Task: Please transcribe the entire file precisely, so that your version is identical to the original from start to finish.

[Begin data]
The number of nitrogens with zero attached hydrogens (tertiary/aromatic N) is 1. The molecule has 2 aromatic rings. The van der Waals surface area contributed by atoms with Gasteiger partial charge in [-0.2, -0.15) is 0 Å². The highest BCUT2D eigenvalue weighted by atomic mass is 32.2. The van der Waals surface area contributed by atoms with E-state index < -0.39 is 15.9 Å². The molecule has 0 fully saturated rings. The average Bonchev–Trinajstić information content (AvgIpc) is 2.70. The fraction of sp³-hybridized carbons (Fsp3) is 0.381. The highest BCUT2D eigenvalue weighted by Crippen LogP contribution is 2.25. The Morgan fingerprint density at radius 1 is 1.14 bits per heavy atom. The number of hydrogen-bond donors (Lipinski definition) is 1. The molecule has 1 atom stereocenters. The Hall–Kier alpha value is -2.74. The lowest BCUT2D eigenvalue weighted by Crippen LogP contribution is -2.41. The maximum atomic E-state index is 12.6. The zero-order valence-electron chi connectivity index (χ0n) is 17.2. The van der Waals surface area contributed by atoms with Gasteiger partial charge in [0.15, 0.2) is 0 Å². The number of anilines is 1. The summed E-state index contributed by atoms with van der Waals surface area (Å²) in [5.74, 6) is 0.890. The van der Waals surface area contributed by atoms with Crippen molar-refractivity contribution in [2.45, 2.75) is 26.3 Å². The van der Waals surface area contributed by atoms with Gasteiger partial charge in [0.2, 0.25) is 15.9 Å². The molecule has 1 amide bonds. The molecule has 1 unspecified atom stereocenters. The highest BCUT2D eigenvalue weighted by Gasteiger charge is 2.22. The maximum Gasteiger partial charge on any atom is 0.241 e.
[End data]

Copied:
The number of nitrogens with zero attached hydrogens (tertiary/aromatic N) is 1. The molecule has 2 aromatic rings. The van der Waals surface area contributed by atoms with Gasteiger partial charge in [-0.2, -0.15) is 0 Å². The highest BCUT2D eigenvalue weighted by atomic mass is 32.2. The van der Waals surface area contributed by atoms with E-state index < -0.39 is 15.9 Å². The molecule has 0 fully saturated rings. The average Bonchev–Trinajstić information content (AvgIpc) is 2.70. The fraction of sp³-hybridized carbons (Fsp3) is 0.381. The highest BCUT2D eigenvalue weighted by Crippen LogP contribution is 2.25. The Morgan fingerprint density at radius 1 is 1.14 bits per heavy atom. The number of hydrogen-bond donors (Lipinski definition) is 1. The molecule has 1 atom stereocenters. The Hall–Kier alpha value is -2.74. The lowest BCUT2D eigenvalue weighted by Crippen LogP contribution is -2.41. The maximum atomic E-state index is 12.6. The zero-order valence-electron chi connectivity index (χ0n) is 17.2. The van der Waals surface area contributed by atoms with Gasteiger partial charge in [0.15, 0.2) is 0 Å². The number of anilines is 1. The summed E-state index contributed by atoms with van der Waals surface area (Å²) in [5.74, 6) is 0.890. The van der Waals surface area contributed by atoms with Crippen molar-refractivity contribution in [2.45, 2.75) is 26.3 Å². The van der Waals surface area contributed by atoms with Gasteiger partial charge in [0.2, 0.25) is 15.9 Å². The molecule has 1 amide bonds. The molecule has 1 unspecified atom stereocenters. The highest BCUT2D eigenvalue weighted by Gasteiger charge is 2.22. The maximum Gasteiger partial charge on any atom is 0.241 e.